The circuit begins with circulation (the advancement of M for buying C) and ends with circulation (the payment of M’ for C’). Between C and C’ takes place the production process where circulation is interrupted and surplus-value is extracted. The three fundamental forms of capital (money-capital, productive-capital and commercial-capital) function differently but are also entwined in this circuit. Money and commercial-capital, that operate in the sphere of circulation, operate in the beginning and the end. Productive-capital operates at the centre. The sphere of production (and thus productive-capital) has primacy over the others as surplus-value (the aim of the capitalist system) is extracted under its auspices (Fine & Harris (1979)). This surplus-value is subsequently redistributed between productive, money and commercial capital because the former needs the support of the two others.

Money plays a crucial role in this circuit. It is the most mobile element of the circuit. When it represents value (it has not become capital), it has its most fluidity. However, when it enters the production process and becomes capital (which is necessary for claiming surplus-value) becomes less fluid. Capital regains its fluidity when the commodities produced are sold in exchange for M’. Part of that money is reinvested in the production process, becoming less fluid capital whilst another part is consumed or hoarded by the money owner.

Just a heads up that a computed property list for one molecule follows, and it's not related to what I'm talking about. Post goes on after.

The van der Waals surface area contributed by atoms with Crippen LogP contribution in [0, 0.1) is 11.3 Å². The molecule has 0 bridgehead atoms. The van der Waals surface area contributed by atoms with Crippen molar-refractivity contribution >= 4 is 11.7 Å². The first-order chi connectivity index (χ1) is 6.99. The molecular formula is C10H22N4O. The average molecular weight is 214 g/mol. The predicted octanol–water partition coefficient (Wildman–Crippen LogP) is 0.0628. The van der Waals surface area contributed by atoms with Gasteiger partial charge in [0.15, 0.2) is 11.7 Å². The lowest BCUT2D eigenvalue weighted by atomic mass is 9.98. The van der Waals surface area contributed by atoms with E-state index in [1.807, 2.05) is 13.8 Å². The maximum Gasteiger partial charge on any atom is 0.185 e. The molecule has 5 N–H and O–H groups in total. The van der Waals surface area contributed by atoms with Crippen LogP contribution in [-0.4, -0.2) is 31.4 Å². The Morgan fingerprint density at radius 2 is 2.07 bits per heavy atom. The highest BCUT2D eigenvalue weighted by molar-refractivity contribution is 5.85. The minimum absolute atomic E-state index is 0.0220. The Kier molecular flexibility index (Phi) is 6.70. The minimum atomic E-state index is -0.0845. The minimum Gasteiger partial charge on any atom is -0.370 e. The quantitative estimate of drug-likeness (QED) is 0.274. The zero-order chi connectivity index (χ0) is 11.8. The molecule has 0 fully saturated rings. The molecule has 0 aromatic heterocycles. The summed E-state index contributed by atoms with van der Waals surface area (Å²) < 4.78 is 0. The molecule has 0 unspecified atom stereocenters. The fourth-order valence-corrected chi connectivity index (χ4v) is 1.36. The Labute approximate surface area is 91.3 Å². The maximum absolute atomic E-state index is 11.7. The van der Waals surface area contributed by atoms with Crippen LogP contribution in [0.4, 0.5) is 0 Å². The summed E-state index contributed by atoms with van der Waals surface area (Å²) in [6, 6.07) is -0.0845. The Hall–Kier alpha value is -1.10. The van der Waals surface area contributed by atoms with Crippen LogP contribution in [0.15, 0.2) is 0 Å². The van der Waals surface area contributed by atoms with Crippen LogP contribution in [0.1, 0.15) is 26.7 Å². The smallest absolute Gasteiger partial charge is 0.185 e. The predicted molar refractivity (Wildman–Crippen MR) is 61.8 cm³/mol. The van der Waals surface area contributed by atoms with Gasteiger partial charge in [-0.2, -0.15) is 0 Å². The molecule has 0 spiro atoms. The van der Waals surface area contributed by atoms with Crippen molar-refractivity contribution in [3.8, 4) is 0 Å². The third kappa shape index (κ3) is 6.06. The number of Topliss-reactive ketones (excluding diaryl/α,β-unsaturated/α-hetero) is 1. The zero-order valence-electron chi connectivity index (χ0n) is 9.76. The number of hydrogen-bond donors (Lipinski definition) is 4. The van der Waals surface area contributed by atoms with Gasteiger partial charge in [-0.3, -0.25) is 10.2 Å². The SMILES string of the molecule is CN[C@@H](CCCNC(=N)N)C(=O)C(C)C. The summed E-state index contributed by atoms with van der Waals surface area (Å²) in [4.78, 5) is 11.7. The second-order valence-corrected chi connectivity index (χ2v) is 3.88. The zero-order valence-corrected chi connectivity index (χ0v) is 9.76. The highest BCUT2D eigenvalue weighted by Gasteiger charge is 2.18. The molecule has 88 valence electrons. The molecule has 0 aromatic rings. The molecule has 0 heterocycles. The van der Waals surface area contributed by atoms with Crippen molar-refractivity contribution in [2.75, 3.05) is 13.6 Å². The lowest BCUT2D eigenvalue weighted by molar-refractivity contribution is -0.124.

There is tension between money’s inherent mobility and its necessary bound in the production process. The money owner views it as a process that takes time and is risky. This makes it undesirable and would only be undertaken if the expected returns are likely to be significantly greater than those of other capitalists involved in the process who retained flexibility, such as money-capital who operates at the M stage or commercial-capital who functions at the C stage. As each capitalist sees himself as a free-rider of the system (that is he tries to leave to its peers the costs for the functional operation of the capitalist system), he seldom tries to disentangle himself from the bounds of production. There are phases of the economic cycles that this tendency becomes stronger and phases that it becomes weaker. For example, greater returns to productive-capital were evident throughout much of the 19th century. But, particularly after the 1873 crisis, this changed and the tendency to fluidity returned. Transferable shares and their commodification became the dominant means through which capitalists tried to reduce the risk of their involvement in the production process.